So what is cultivated by performing divination?

The first step is figuring out what sort of divination we’re discussing. Xunzi probably had in mind the I Ching, a book with 64 sections, each corresponding to a situation or perspective, and advice appropriate for that situation. In the simplest version, one generates six random bits and then consults the appropriate chapter. I actually tried this for about a month, and then have done it off and on since then. I noticed several things about it that seemed useful:

  • Entries in the I Ching typically focused on perspectives or principles instead of situations, consequences, or actions. Today’s Taurus horoscope says “your self-esteem might be challenged by a fast talker or unpleasant situation” and counsels me “don’t accept things as they appear on first glance,” whereas the I Ching reading I just randomly selected talks about how following proper principles leads to increased power and how the increased power tempts us to abandon the principles that generated that power. This makes it much easier to scan one’s life and see where the perspectives shed new light on a situation, or where principles had been ignored. (One of the early successes of my I Ching practice was a chapter that suggested reaching out to a trusted guide for advice, and I realized I should talk to a mentor at work about a developing situation, which I wouldn’t have done otherwise.)

  • Given that, daily divination almost filled the same role as daily retrospectives or planning sessions; I was frequently thinking about all the different parts of my life on a regular interval, using a variety of random access to filter things down.

  • “One performs divination and only then decides on important affairs.” Often one is faced with a challenge that is “above one’s pay grade,” and having a prescribed ritual for what sort of cognition needs to be done encourages reflection and popping out of the obvious frame. Simply thinking about a situation in the way one naturally would doesn’t correct for biases, while attempting to make sense of a situation from a randomly generated frame does help expand one’s conception of it.

  • Since the divination result was a particular perspective (rather than an object-level claim about events or the correct action), it was easy to see when the perspective had been ‘fully considered’ and the reflection was done. If I’m trying to make a binary choice and I flip a coin to resolve it, basically all I’m doing is checking whether or not my gut is secretly hoping the coin lands a particular way, and in cases of genuine uncertainty I will end up just as uncertain after consulting the coin flip. But when I have a situation and I resolve the questions of “what does patience have to say about X?” and “what does humility have to say about X?” then I can have the sense of having actually made progress.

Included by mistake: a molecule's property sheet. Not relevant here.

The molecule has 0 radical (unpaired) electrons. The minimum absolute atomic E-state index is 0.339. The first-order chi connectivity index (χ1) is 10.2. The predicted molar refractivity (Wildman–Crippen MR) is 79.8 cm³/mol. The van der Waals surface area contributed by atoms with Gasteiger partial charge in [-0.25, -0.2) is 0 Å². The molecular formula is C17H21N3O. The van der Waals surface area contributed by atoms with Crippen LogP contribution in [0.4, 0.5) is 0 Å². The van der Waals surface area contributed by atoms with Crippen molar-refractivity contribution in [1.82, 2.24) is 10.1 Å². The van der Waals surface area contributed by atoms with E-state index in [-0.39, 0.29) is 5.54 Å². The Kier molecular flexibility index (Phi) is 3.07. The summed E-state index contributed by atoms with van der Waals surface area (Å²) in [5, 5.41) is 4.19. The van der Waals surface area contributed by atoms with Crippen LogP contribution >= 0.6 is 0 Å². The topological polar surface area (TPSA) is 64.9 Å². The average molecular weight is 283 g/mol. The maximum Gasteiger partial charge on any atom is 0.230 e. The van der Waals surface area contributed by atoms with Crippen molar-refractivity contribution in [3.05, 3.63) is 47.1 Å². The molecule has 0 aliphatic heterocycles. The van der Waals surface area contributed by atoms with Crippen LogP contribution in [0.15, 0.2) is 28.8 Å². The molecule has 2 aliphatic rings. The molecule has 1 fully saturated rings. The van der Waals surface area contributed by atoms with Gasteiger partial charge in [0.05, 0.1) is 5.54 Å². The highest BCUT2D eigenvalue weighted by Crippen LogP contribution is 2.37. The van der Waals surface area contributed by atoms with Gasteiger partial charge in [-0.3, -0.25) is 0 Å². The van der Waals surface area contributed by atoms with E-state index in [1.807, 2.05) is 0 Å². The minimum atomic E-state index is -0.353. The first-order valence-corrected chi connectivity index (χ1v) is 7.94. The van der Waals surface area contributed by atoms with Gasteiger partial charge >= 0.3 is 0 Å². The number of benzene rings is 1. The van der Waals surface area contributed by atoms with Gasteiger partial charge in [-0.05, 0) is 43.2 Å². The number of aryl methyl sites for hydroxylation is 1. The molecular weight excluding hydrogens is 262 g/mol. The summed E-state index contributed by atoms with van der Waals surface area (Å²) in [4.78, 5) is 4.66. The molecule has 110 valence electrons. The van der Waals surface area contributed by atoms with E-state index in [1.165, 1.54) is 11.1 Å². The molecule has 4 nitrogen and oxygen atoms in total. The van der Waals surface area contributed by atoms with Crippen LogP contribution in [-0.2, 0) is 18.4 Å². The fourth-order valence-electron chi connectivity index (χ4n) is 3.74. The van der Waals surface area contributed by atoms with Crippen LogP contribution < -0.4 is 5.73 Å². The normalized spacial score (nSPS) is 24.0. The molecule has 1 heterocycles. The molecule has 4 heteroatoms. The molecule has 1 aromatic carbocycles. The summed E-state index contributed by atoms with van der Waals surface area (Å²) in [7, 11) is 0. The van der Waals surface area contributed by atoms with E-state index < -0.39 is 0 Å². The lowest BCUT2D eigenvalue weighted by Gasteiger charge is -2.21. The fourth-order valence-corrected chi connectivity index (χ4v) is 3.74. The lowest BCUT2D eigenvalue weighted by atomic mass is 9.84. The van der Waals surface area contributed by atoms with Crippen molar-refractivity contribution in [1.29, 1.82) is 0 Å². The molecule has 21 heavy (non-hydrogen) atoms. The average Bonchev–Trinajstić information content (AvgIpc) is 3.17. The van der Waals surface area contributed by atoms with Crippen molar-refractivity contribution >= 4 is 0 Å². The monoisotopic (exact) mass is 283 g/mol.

• It encouraged experimentation by partially decoupling one’s mood and one’s decisions. The first few days, I was instructed to consider diligence and so I worked more than I would have wanted to (and discovered that this was generally fine); on the fourth day, I joked, “when is it going to tell me to goof off and play video games?”, and then got a reading that said “effort is hopeless today; that happens, cope with it.” So despite feeling like I could have been productive, I took the day off, and later had the sense that I had confirmed my initial sense that I didn’t need to take the day off, providing data to calibrate on that I wouldn’t have gotten except through random variation.

Essentially, it looked to me like the steelman of divination is something like Oblique Strategies, where challenging situations (either ‘daily life’ or a specific important decision) are responded to by random access to a library of perspectives or approaches, and the particular claim made by a source is what distribution is most useful. There was previously an attempt on LW to learn what advice was useful, but I think on the wrong level of abstraction (the ‘do X’ variety, instead of the ‘think about X’ variety).

This approach has also served me well with other forms of divination I’ve since tried; a Tarot deck works by focusing your attention on a situation, and then randomly generating a frame (from an implied distribution of relevant symbols), giving one access to parts of the space that they wouldn’t have considered otherwise. This also trains the habit of ‘understanding alien frames’; if I am considering a conflict with another person and then have to figure out what it means that “I’m the vizier of water, the relationship is the three of earth, and the other person is strength” (where, of course, each of those is in fact an image rich in detail rather than a simple concept), this trains the habit of adopting other perspectives /​ figuring out how things make sense from the other point of view.